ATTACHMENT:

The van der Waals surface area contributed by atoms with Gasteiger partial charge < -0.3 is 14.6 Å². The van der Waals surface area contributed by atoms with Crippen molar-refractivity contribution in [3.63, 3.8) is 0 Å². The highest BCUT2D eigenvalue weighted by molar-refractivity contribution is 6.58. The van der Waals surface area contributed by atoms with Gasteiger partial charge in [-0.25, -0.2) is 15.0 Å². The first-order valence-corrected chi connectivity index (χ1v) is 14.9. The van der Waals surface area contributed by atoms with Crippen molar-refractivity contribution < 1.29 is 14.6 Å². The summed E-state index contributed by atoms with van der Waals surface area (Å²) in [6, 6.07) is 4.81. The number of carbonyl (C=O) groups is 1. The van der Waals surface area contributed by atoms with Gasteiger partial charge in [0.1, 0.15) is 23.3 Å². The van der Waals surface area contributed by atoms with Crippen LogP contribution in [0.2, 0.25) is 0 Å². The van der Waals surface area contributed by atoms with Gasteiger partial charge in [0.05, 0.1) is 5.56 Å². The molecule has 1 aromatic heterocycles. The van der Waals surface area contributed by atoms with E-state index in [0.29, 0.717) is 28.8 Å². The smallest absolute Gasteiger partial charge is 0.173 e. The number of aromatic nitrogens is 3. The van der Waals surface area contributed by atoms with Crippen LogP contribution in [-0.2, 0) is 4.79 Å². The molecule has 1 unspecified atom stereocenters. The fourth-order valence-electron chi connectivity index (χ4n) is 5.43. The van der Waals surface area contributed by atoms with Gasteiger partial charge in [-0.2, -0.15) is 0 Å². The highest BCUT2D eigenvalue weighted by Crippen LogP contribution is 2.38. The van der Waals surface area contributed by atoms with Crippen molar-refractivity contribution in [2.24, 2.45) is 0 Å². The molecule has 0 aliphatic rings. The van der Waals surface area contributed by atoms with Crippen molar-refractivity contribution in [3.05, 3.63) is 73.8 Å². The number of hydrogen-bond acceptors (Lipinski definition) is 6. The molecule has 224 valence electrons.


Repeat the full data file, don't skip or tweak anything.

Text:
The van der Waals surface area contributed by atoms with Gasteiger partial charge < -0.3 is 14.6 Å². The van der Waals surface area contributed by atoms with Crippen molar-refractivity contribution in [3.63, 3.8) is 0 Å². The highest BCUT2D eigenvalue weighted by molar-refractivity contribution is 6.58. The van der Waals surface area contributed by atoms with Gasteiger partial charge in [-0.25, -0.2) is 15.0 Å². The first-order valence-corrected chi connectivity index (χ1v) is 14.9. The van der Waals surface area contributed by atoms with Crippen molar-refractivity contribution < 1.29 is 14.6 Å². The summed E-state index contributed by atoms with van der Waals surface area (Å²) in [6, 6.07) is 4.81. The number of carbonyl (C=O) groups is 1. The van der Waals surface area contributed by atoms with Gasteiger partial charge in [0.1, 0.15) is 23.3 Å². The van der Waals surface area contributed by atoms with Crippen LogP contribution in [0.2, 0.25) is 0 Å². The van der Waals surface area contributed by atoms with Gasteiger partial charge in [0.05, 0.1) is 5.56 Å². The molecule has 1 aromatic heterocycles. The van der Waals surface area contributed by atoms with E-state index in [0.29, 0.717) is 28.8 Å². The smallest absolute Gasteiger partial charge is 0.173 e. The number of aromatic nitrogens is 3. The van der Waals surface area contributed by atoms with Crippen LogP contribution in [-0.2, 0) is 4.79 Å². The molecule has 1 unspecified atom stereocenters. The fourth-order valence-electron chi connectivity index (χ4n) is 5.43. The van der Waals surface area contributed by atoms with Gasteiger partial charge in [-0.2, -0.15) is 0 Å². The highest BCUT2D eigenvalue weighted by Crippen LogP contribution is 2.38. The van der Waals surface area contributed by atoms with Crippen molar-refractivity contribution in [2.24, 2.45) is 0 Å². The molecule has 0 aliphatic rings. The van der Waals surface area contributed by atoms with Crippen molar-refractivity contribution in [3.05, 3.63) is 73.8 Å². The number of hydrogen-bond acceptors (Lipinski definition) is 6. The molecule has 224 valence electrons.